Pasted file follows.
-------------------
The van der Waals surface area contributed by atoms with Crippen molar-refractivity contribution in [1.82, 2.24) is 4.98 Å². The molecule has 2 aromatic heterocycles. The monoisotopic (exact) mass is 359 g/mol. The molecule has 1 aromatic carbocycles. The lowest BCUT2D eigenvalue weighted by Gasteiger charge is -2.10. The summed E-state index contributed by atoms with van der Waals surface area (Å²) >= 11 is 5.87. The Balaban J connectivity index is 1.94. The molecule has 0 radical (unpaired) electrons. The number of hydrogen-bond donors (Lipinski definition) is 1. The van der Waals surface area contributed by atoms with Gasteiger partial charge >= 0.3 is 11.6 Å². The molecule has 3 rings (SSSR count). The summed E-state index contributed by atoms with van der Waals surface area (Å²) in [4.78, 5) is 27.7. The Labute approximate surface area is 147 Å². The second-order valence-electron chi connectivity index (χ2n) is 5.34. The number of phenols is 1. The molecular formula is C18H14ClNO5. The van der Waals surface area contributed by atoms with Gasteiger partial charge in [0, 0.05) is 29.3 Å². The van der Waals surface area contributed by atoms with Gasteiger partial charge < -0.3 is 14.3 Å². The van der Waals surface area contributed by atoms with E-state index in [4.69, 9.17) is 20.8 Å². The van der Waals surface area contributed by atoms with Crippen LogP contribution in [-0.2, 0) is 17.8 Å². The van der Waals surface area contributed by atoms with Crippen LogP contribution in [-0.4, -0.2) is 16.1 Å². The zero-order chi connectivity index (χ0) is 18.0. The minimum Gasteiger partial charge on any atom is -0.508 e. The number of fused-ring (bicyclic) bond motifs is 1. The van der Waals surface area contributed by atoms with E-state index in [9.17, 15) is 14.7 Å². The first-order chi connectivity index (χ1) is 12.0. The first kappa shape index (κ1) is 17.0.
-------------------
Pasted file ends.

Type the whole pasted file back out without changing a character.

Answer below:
The van der Waals surface area contributed by atoms with Crippen molar-refractivity contribution in [1.82, 2.24) is 4.98 Å². The molecule has 2 aromatic heterocycles. The monoisotopic (exact) mass is 359 g/mol. The molecule has 1 aromatic carbocycles. The lowest BCUT2D eigenvalue weighted by Gasteiger charge is -2.10. The summed E-state index contributed by atoms with van der Waals surface area (Å²) >= 11 is 5.87. The Balaban J connectivity index is 1.94. The molecule has 0 radical (unpaired) electrons. The number of hydrogen-bond donors (Lipinski definition) is 1. The van der Waals surface area contributed by atoms with Gasteiger partial charge >= 0.3 is 11.6 Å². The molecule has 3 rings (SSSR count). The summed E-state index contributed by atoms with van der Waals surface area (Å²) in [4.78, 5) is 27.7. The Labute approximate surface area is 147 Å². The second-order valence-electron chi connectivity index (χ2n) is 5.34. The number of phenols is 1. The molecular formula is C18H14ClNO5. The van der Waals surface area contributed by atoms with Gasteiger partial charge in [0, 0.05) is 29.3 Å². The van der Waals surface area contributed by atoms with Gasteiger partial charge < -0.3 is 14.3 Å². The van der Waals surface area contributed by atoms with E-state index in [4.69, 9.17) is 20.8 Å². The van der Waals surface area contributed by atoms with Crippen LogP contribution in [-0.2, 0) is 17.8 Å². The van der Waals surface area contributed by atoms with Crippen LogP contribution in [-0.4, -0.2) is 16.1 Å². The zero-order chi connectivity index (χ0) is 18.0. The minimum Gasteiger partial charge on any atom is -0.508 e. The number of fused-ring (bicyclic) bond motifs is 1. The van der Waals surface area contributed by atoms with E-state index in [9.17, 15) is 14.7 Å². The first-order chi connectivity index (χ1) is 12.0. The first kappa shape index (κ1) is 17.0.